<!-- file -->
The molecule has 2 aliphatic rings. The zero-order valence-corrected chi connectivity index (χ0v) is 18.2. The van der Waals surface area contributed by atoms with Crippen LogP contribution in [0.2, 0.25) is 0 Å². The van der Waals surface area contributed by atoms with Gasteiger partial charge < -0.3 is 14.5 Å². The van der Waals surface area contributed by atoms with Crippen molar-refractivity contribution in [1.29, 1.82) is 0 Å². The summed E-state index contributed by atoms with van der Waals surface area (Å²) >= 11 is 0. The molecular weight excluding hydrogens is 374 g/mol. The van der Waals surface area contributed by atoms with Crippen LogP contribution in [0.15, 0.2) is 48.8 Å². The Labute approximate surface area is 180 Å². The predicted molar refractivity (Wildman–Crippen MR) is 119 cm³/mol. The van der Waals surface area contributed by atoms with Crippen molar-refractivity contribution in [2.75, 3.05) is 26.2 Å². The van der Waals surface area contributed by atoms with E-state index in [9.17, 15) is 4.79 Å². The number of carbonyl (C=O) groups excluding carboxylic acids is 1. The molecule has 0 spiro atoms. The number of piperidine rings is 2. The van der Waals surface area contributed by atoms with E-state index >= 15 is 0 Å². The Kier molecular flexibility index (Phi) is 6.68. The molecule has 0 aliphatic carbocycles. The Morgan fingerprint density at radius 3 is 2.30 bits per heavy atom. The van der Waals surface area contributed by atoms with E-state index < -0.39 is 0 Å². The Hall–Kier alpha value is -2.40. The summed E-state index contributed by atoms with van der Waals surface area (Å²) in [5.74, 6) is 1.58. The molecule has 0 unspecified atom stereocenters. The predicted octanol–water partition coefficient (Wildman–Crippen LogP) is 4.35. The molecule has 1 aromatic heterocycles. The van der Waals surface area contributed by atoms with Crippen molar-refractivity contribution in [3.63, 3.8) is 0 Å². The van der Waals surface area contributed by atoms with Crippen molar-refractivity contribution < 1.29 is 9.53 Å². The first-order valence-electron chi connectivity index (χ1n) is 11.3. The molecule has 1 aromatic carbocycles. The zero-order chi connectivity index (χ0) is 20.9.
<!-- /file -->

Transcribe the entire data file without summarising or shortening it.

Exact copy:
The molecule has 2 aliphatic rings. The zero-order valence-corrected chi connectivity index (χ0v) is 18.2. The van der Waals surface area contributed by atoms with Crippen LogP contribution in [0.2, 0.25) is 0 Å². The van der Waals surface area contributed by atoms with Gasteiger partial charge < -0.3 is 14.5 Å². The van der Waals surface area contributed by atoms with Crippen molar-refractivity contribution in [1.29, 1.82) is 0 Å². The summed E-state index contributed by atoms with van der Waals surface area (Å²) >= 11 is 0. The molecular weight excluding hydrogens is 374 g/mol. The van der Waals surface area contributed by atoms with Crippen LogP contribution in [0.15, 0.2) is 48.8 Å². The Labute approximate surface area is 180 Å². The predicted molar refractivity (Wildman–Crippen MR) is 119 cm³/mol. The van der Waals surface area contributed by atoms with Crippen molar-refractivity contribution in [2.75, 3.05) is 26.2 Å². The van der Waals surface area contributed by atoms with E-state index in [9.17, 15) is 4.79 Å². The number of carbonyl (C=O) groups excluding carboxylic acids is 1. The molecule has 0 spiro atoms. The number of piperidine rings is 2. The van der Waals surface area contributed by atoms with E-state index >= 15 is 0 Å². The Kier molecular flexibility index (Phi) is 6.68. The molecule has 0 aliphatic carbocycles. The Morgan fingerprint density at radius 3 is 2.30 bits per heavy atom. The van der Waals surface area contributed by atoms with E-state index < -0.39 is 0 Å². The Hall–Kier alpha value is -2.40. The summed E-state index contributed by atoms with van der Waals surface area (Å²) in [5.74, 6) is 1.58. The molecule has 0 unspecified atom stereocenters. The predicted octanol–water partition coefficient (Wildman–Crippen LogP) is 4.35. The molecule has 1 aromatic heterocycles. The van der Waals surface area contributed by atoms with Crippen molar-refractivity contribution in [3.63, 3.8) is 0 Å². The van der Waals surface area contributed by atoms with Crippen molar-refractivity contribution < 1.29 is 9.53 Å². The first-order valence-electron chi connectivity index (χ1n) is 11.3. The molecule has 1 aromatic carbocycles. The zero-order chi connectivity index (χ0) is 20.9.